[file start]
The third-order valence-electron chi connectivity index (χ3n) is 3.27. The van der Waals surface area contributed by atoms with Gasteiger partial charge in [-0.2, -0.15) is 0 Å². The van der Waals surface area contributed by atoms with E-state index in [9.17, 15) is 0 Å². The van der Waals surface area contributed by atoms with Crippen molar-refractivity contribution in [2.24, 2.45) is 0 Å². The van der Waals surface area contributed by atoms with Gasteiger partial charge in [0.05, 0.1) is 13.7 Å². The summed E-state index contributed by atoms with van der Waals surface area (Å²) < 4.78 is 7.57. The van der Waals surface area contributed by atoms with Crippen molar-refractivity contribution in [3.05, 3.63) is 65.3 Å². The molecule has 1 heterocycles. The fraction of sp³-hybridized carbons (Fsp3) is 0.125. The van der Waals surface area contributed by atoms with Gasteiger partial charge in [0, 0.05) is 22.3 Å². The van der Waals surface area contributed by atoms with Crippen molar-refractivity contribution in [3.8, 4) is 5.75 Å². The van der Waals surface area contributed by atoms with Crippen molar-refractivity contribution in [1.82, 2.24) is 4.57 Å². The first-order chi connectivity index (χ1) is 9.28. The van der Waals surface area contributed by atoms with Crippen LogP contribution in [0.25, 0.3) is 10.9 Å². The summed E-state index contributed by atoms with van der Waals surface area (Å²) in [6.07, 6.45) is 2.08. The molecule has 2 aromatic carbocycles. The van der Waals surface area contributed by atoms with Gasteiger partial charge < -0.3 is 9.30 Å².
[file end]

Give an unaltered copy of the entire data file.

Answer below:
The third-order valence-electron chi connectivity index (χ3n) is 3.27. The van der Waals surface area contributed by atoms with Gasteiger partial charge in [-0.2, -0.15) is 0 Å². The van der Waals surface area contributed by atoms with E-state index in [9.17, 15) is 0 Å². The van der Waals surface area contributed by atoms with Crippen molar-refractivity contribution in [2.24, 2.45) is 0 Å². The van der Waals surface area contributed by atoms with Gasteiger partial charge in [0.05, 0.1) is 13.7 Å². The summed E-state index contributed by atoms with van der Waals surface area (Å²) < 4.78 is 7.57. The van der Waals surface area contributed by atoms with Crippen molar-refractivity contribution in [3.05, 3.63) is 65.3 Å². The molecule has 1 heterocycles. The fraction of sp³-hybridized carbons (Fsp3) is 0.125. The van der Waals surface area contributed by atoms with Gasteiger partial charge in [0, 0.05) is 22.3 Å². The van der Waals surface area contributed by atoms with Crippen molar-refractivity contribution in [3.8, 4) is 5.75 Å². The van der Waals surface area contributed by atoms with Crippen molar-refractivity contribution in [1.82, 2.24) is 4.57 Å². The first-order chi connectivity index (χ1) is 9.28. The van der Waals surface area contributed by atoms with Crippen LogP contribution in [0.25, 0.3) is 10.9 Å². The summed E-state index contributed by atoms with van der Waals surface area (Å²) in [6.07, 6.45) is 2.08. The molecule has 2 aromatic carbocycles. The van der Waals surface area contributed by atoms with Gasteiger partial charge < -0.3 is 9.30 Å².